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Shut up and put up: How to build authenticity in restaurant brand philanthropy

I debated writing about this topic considering the state of our nation. But as we interact and consult with our clients, the same questions keep coming up. It compels me to share our approach to developing and guiding genuine philanthropy for restaurant brands.

I want to make clear that this is in no way a statement of Vigor’s stance on systemic racism.  Nor is it meant to instruct you and your organization. These are guidelines in establishing and building a brand strategy and communications on philanthropic causes and issues. You must and should do what is right in your mind for you and your brand.

Many brands are convinced they “give back to the community.” It’s usually in the form of fundraisers or outright donations. While these do positively affect communities and organizations, they are the lightest form of philanthropic endeavors. People demand more than that if you truly are trying to align with a cause. Lipservice messaging and mindless donations simply are not enough to portray meaningful involvement. As they say, “talk is cheap.”

Many brands react to volatile situations with corporate statements and virtue signaling on social media. If they don’t do it immediately, they feel the pressure from other brands and produce similar messaging. We’ve all experienced it this year with the pandemic and now the long-overdue movement towards policy and legal reform that will end police brutality. I mean, how many times have you seen a commercial that starts with “In these uncertain times…” and ends with “so buy this product?”

Lipservice messaging and mindless donations simply are not enough to portray meaningful involvement.

1. Does your brand belong in the conversation?

This may be the most important question for you and your team to ask yourselves. Does this brand belong in this conversion? Do we have a role to play? Is it something the brand truly cares about and is there a history of communicating this value to the internal organization and external stakeholders?

If the answer is “no” or “not really” then it may be best to stay in the back and let the other voices be heard. You may have to take some social jabs and prods for doing so, but they will pass. The alternative is a Pandora’s Box of trouble as people pick apart the authenticity of your statement and stance.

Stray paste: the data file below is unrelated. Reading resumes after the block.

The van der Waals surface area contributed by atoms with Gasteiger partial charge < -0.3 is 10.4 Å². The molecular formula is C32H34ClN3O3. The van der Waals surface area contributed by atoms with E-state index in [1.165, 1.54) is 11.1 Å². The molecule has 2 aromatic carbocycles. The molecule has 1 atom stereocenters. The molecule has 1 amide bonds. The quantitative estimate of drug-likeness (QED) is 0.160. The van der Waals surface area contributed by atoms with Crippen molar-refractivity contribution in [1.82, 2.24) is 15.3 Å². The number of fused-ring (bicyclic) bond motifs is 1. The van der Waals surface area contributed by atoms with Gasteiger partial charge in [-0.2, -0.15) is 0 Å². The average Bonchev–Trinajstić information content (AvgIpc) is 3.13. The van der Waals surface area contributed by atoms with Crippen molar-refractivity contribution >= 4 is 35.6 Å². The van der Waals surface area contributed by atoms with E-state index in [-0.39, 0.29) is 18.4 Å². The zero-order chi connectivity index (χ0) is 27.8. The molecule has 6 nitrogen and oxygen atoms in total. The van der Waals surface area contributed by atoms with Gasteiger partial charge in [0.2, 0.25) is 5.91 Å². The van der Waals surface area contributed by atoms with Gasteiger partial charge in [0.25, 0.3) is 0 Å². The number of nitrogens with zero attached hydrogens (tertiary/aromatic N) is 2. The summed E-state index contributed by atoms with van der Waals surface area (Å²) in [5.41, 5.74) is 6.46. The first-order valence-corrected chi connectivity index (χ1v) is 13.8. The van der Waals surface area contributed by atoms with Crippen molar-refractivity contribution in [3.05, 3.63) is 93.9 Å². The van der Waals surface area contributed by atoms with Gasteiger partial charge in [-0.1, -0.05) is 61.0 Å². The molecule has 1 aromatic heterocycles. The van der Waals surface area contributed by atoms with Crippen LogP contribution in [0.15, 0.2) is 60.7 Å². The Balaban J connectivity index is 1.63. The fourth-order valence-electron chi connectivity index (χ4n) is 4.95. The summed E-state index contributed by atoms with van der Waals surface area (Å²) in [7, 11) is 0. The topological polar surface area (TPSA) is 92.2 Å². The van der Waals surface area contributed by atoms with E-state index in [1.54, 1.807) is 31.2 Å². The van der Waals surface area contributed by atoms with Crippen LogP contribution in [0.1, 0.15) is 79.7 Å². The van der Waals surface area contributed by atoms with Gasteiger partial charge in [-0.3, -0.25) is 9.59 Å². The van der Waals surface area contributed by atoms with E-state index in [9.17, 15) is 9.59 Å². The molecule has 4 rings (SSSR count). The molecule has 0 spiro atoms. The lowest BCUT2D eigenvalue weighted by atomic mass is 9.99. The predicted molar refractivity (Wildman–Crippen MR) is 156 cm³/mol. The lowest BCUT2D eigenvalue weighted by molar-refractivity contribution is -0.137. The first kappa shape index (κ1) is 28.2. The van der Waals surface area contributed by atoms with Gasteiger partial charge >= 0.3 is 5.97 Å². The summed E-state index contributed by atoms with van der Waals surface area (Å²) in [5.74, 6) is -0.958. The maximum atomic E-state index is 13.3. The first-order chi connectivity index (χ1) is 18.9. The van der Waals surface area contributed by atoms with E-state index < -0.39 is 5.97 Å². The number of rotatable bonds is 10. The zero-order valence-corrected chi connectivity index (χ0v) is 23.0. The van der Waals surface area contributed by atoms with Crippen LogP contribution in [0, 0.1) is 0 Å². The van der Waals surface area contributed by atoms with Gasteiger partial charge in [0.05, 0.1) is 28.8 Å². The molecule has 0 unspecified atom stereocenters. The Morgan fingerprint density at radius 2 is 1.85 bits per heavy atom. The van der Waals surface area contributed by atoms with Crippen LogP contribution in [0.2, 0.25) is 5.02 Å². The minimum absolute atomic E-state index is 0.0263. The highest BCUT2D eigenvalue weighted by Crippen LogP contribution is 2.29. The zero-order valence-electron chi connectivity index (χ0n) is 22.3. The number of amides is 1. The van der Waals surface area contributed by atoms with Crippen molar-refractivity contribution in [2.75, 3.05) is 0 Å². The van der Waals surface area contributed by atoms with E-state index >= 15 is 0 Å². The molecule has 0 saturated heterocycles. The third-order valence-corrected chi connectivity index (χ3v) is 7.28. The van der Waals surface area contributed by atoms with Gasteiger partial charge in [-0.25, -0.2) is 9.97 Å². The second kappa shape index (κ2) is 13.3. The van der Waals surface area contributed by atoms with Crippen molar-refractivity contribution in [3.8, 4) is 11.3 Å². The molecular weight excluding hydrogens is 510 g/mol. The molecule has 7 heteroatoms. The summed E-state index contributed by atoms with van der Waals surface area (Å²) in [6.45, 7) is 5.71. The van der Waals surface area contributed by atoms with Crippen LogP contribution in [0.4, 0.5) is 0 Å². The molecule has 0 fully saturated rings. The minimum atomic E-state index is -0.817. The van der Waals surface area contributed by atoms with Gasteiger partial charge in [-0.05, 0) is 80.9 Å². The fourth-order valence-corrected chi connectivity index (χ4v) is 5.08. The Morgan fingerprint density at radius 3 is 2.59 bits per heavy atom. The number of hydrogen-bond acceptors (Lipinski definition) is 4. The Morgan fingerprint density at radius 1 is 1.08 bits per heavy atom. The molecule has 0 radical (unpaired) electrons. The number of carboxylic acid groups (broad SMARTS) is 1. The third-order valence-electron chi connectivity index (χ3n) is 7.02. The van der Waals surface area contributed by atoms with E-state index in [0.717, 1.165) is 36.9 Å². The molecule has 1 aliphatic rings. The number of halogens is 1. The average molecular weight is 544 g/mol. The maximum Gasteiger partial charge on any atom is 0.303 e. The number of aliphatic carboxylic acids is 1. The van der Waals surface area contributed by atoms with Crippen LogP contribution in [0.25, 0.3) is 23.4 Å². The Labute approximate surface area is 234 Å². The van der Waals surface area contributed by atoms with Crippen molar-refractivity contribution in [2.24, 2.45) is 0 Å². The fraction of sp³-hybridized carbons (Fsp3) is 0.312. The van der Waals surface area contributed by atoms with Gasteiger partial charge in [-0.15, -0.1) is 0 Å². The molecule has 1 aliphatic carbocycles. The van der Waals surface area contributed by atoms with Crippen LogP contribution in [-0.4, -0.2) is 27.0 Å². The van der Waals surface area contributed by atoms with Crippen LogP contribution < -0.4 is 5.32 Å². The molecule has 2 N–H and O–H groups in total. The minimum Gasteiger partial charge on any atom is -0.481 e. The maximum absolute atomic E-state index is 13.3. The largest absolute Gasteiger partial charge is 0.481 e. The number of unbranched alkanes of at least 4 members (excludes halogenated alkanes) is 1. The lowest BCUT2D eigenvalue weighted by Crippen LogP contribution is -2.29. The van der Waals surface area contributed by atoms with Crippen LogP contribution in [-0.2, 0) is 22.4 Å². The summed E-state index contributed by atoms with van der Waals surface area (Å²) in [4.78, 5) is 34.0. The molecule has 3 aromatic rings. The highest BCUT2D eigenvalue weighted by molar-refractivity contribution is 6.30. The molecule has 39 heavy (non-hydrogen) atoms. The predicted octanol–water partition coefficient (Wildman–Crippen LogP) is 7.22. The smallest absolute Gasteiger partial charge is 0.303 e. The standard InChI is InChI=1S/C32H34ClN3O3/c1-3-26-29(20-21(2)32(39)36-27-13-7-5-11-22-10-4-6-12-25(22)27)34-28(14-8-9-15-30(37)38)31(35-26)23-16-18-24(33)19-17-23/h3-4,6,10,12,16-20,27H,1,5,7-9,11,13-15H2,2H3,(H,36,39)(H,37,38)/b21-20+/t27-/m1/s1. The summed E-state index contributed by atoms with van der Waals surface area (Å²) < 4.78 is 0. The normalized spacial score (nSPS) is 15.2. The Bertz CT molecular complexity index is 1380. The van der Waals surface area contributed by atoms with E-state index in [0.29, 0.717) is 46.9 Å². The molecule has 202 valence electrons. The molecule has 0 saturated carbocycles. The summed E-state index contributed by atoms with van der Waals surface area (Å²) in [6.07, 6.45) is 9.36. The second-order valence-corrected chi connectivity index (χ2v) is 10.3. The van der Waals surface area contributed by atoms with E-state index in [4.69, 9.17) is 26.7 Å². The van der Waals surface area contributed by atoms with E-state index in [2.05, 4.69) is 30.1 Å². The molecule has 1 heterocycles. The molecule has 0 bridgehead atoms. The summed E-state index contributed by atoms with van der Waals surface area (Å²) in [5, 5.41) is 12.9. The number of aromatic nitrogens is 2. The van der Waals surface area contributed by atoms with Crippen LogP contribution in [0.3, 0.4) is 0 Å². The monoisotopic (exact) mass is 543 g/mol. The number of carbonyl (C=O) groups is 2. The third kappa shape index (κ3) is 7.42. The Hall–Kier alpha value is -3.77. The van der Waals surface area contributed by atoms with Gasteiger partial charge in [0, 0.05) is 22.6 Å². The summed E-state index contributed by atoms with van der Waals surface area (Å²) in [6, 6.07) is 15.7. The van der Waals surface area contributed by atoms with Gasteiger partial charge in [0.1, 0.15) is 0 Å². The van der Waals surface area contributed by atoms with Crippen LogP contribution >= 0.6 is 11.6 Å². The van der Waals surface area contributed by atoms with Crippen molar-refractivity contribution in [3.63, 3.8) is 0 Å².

If the answer is yes, then here’s the next question:

What have you actionably, measurably done?

You’ve asked the first question and decided that this brand does belong in this conversation so let’s dig a little deeper. What actions has your brand taken to prove the stance and values? What are the reasons to believe the claims?

As I stated above, corporate statements and donations are not enough to build a believable case that a brand is authentically involved in a cause. A brand must play an active and measurable role in the cause. You must get involved. Here are some examples of how that plays out:

For SlapFish, the health and wellbeing of our world’s oceans is paramount. The brand was built on the passionate purpose of Honest Flippin’ Seafood. That meant being completely transparent about fishing, farming, and sourcing while playing an active role in sustainability.

Before SlapFish, founder Andrew Gruel served as the Seafood for the Future, a nonprofit program at the Aquarium of the Pacific in Long Beach, California. He played a significant role in developing more sustainable practices for fishing and farming around the Pacific Ocean’s shoreline countries.

In order for SlapFish to continue that narrative and build clout and believability in their purpose, they needed to continue that level of tangible involvement. We advised on several actions the company should take with that purpose including staffing beach cleanups, alliances with organizations that make a statement in the maritime world (e.g. Sea Shepherd Conservation Society), and more.

Powerful brands are built by putting your blood, sweat, and tears into what you believe.

The involvement in the organizations, and providing physical labor to clean the oceans and beaches would serve as proof positive that SlapFish truly, authentically cares about the oceans adding believability to their statements.

Another example is Starbucks’ alignment with Conservation International. If you’re unfamiliar it’s worth digging into how the brand has helped reshape the fair trade coffee world.

Without tangible, measurable action, brands cannot build believable alliances with organizations and movements. It’s not a “put your money where your mouth is.” Powerful brands are built by putting your blood, sweat, and tears into what you believe.

So until you’re ready to get your hands dirty, it may be best to take a step back and let the people have their voice. While you’re back there, delve into what truly matters to your brand and your team and build your brand to live that belief.

Need a hand in that endeavor? Give us a shout and we’ll help facilitate the workshops and thinking to get your brand on track with a powerful purpose and authentic philanthropic movement.

 

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